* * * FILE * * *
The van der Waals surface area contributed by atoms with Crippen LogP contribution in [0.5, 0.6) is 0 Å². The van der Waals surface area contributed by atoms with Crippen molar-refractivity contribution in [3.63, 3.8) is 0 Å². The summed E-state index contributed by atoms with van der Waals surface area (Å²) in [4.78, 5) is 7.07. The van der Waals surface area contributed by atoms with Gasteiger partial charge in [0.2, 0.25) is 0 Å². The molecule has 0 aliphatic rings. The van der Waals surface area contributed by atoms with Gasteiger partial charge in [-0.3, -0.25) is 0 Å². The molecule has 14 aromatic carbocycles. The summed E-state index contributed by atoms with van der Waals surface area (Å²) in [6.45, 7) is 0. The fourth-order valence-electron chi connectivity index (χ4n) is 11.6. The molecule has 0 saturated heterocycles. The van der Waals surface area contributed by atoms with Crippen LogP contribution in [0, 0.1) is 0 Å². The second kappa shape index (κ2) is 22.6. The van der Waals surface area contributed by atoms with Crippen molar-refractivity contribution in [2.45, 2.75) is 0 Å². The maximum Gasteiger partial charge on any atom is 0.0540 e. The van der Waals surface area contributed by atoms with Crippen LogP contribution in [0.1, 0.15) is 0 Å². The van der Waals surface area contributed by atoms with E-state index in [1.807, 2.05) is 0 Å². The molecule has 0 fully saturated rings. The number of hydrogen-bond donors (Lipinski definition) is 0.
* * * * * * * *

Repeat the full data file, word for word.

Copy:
The van der Waals surface area contributed by atoms with Crippen LogP contribution in [0.5, 0.6) is 0 Å². The van der Waals surface area contributed by atoms with Crippen molar-refractivity contribution in [3.63, 3.8) is 0 Å². The summed E-state index contributed by atoms with van der Waals surface area (Å²) in [4.78, 5) is 7.07. The van der Waals surface area contributed by atoms with Gasteiger partial charge in [0.2, 0.25) is 0 Å². The molecule has 0 aliphatic rings. The van der Waals surface area contributed by atoms with Gasteiger partial charge in [-0.3, -0.25) is 0 Å². The molecule has 14 aromatic carbocycles. The summed E-state index contributed by atoms with van der Waals surface area (Å²) in [6.45, 7) is 0. The fourth-order valence-electron chi connectivity index (χ4n) is 11.6. The molecule has 0 saturated heterocycles. The van der Waals surface area contributed by atoms with Crippen LogP contribution in [0, 0.1) is 0 Å². The second kappa shape index (κ2) is 22.6. The van der Waals surface area contributed by atoms with Crippen molar-refractivity contribution in [2.45, 2.75) is 0 Å². The maximum Gasteiger partial charge on any atom is 0.0540 e. The van der Waals surface area contributed by atoms with Crippen LogP contribution in [0.1, 0.15) is 0 Å². The van der Waals surface area contributed by atoms with E-state index in [1.807, 2.05) is 0 Å². The molecule has 0 fully saturated rings. The number of hydrogen-bond donors (Lipinski definition) is 0.